When I corrected an (incorrect) belief my more than 70 year-old Dad had about easing restrictions and what we could do, my irritation was obvious to him. Why was he not taking responsibility for himself and his own knowledge and reading the q and a on the DHHS website?

‘Now wait on,’ he cautioned me, adding. ‘I’ll read tomorrow’s (local) newspaper. I’m not looking at a website.’ 

That to him is foreign. So how else is he going to get his information? 3AW news grabs. 

With a back ground in emergency management and an extreme anxiety and interest in not getting fined (or the coronavirus), I’m a voracious newshound and reader including of Q and A. 

My Dad is not. And my more technology literate mother isn’t either. 

Everyone makes their own decisions, based on the information they have, having checked the information with their peers, friends and community networks for sense making, logic and what they’ve heard. 

Misinformation has been rife. Understanding is low and wishful thinking is rampant. Wilful misunderstanding is a reality. 

But have we – the Government, Authorities, community networks, local government – done the best we could? No.

Have we done the best we could at the time with the information we had at the time? Maybe.

Is it acceptable this far in? No. That’s a failing.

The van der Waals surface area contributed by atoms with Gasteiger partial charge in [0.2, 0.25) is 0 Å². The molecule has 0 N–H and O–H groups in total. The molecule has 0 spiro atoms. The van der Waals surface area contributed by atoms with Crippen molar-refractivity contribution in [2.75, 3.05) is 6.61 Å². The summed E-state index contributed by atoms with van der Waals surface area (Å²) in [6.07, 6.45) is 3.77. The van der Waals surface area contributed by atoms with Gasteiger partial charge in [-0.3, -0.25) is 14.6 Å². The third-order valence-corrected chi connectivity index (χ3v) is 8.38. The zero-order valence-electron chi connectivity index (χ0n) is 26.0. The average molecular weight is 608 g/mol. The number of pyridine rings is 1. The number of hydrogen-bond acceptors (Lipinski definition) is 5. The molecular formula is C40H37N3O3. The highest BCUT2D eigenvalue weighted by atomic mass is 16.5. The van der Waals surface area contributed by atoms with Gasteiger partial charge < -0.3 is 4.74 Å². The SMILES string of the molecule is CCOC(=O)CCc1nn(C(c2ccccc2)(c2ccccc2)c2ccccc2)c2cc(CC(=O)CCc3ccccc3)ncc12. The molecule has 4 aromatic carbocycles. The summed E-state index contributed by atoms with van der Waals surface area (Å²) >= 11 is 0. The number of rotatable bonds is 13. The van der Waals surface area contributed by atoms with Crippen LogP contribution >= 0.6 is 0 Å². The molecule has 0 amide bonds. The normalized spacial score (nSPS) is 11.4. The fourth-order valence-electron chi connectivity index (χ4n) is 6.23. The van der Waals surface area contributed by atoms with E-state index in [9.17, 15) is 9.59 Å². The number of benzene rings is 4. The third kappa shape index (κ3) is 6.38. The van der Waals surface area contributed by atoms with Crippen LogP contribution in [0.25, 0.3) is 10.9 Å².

Trying to parrot the rules to others, let alone following them, continues to be a challenge. 

Shared responsibility and accountability may be the aim.

But blame shifting should not be.

I had to tamp down my impatience with my Dad, take a deep breath and come at it from a different understanding and approach aiming for the same outcome. 

So should we all. 

I didn’t mean to be living back with my parents 24 years after moving out. I guess no one really plans that.

When I packed enough clothes for a one week stay in June, I didn’t contemplate that I would be re-packing five months later.

But I’ve seen the seasons change outside the glass doubledoors of the makeshift office/playroom my mum gave over to me, though the nieces never really conceded. 

I’ve tried and failed to dodge the inevitable Warrnambool rainstorms, gotten sunburned at 9am and 5pm, watched the baby bunnies appear and listened to the Magpie family which demands to be fed every day outside the kitchen door.

I’ve spent every day with my parents and have become a piece of the furniture for my nieces; a given presence in their playroom tapping away or on a Zoom call.    

I was able to make choices that ultimately made me lucky. 

With my only alternative a one bedroom apartment in Melbourne under Stage 4, the choice was pretty easy. 

That I can’t be sorry about Lockdown 2.0 doesn’t mean I’m not sorry about the circumstances which meant we needed Lockdown 2.0, and the incredible and ongoing impact on so many. 

But the anger I felt during Lockdown 1.0 was kept at bay as I left the house to walk the beach and for takeaway coffee, returning to a large home on a little land and people I was allowed to see and talk to.